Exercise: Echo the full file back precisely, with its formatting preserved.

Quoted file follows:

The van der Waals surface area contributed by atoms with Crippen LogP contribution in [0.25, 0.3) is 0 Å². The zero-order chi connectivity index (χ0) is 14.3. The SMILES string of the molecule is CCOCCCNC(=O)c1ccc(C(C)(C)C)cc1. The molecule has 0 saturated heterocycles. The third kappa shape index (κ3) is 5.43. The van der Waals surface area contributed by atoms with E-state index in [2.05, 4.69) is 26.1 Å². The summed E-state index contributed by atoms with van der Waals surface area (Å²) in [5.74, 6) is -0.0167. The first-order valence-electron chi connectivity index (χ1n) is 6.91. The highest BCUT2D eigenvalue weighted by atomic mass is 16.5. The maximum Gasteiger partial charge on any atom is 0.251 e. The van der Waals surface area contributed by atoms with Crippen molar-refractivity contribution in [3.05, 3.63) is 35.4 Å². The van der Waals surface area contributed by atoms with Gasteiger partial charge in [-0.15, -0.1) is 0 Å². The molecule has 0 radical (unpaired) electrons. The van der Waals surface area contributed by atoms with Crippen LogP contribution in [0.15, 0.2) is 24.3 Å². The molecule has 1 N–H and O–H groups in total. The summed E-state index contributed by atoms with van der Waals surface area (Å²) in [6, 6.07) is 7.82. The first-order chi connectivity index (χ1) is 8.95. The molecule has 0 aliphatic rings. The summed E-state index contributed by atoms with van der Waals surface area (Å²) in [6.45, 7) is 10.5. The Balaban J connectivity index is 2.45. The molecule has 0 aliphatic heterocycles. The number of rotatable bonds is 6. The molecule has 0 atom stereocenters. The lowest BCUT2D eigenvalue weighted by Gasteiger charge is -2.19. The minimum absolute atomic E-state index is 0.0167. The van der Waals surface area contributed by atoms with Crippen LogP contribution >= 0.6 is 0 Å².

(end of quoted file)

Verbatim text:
The van der Waals surface area contributed by atoms with Crippen LogP contribution in [0.25, 0.3) is 0 Å². The zero-order chi connectivity index (χ0) is 14.3. The SMILES string of the molecule is CCOCCCNC(=O)c1ccc(C(C)(C)C)cc1. The molecule has 0 saturated heterocycles. The third kappa shape index (κ3) is 5.43. The van der Waals surface area contributed by atoms with E-state index in [2.05, 4.69) is 26.1 Å². The summed E-state index contributed by atoms with van der Waals surface area (Å²) in [5.74, 6) is -0.0167. The first-order valence-electron chi connectivity index (χ1n) is 6.91. The highest BCUT2D eigenvalue weighted by atomic mass is 16.5. The maximum Gasteiger partial charge on any atom is 0.251 e. The van der Waals surface area contributed by atoms with Crippen molar-refractivity contribution in [3.05, 3.63) is 35.4 Å². The van der Waals surface area contributed by atoms with Gasteiger partial charge in [-0.15, -0.1) is 0 Å². The molecule has 0 radical (unpaired) electrons. The van der Waals surface area contributed by atoms with Crippen LogP contribution in [0.15, 0.2) is 24.3 Å². The molecule has 1 N–H and O–H groups in total. The summed E-state index contributed by atoms with van der Waals surface area (Å²) in [6, 6.07) is 7.82. The first-order chi connectivity index (χ1) is 8.95. The molecule has 0 aliphatic rings. The summed E-state index contributed by atoms with van der Waals surface area (Å²) in [6.45, 7) is 10.5. The Balaban J connectivity index is 2.45. The molecule has 0 aliphatic heterocycles. The number of rotatable bonds is 6. The molecule has 0 atom stereocenters. The lowest BCUT2D eigenvalue weighted by Gasteiger charge is -2.19. The minimum absolute atomic E-state index is 0.0167. The van der Waals surface area contributed by atoms with Crippen LogP contribution >= 0.6 is 0 Å².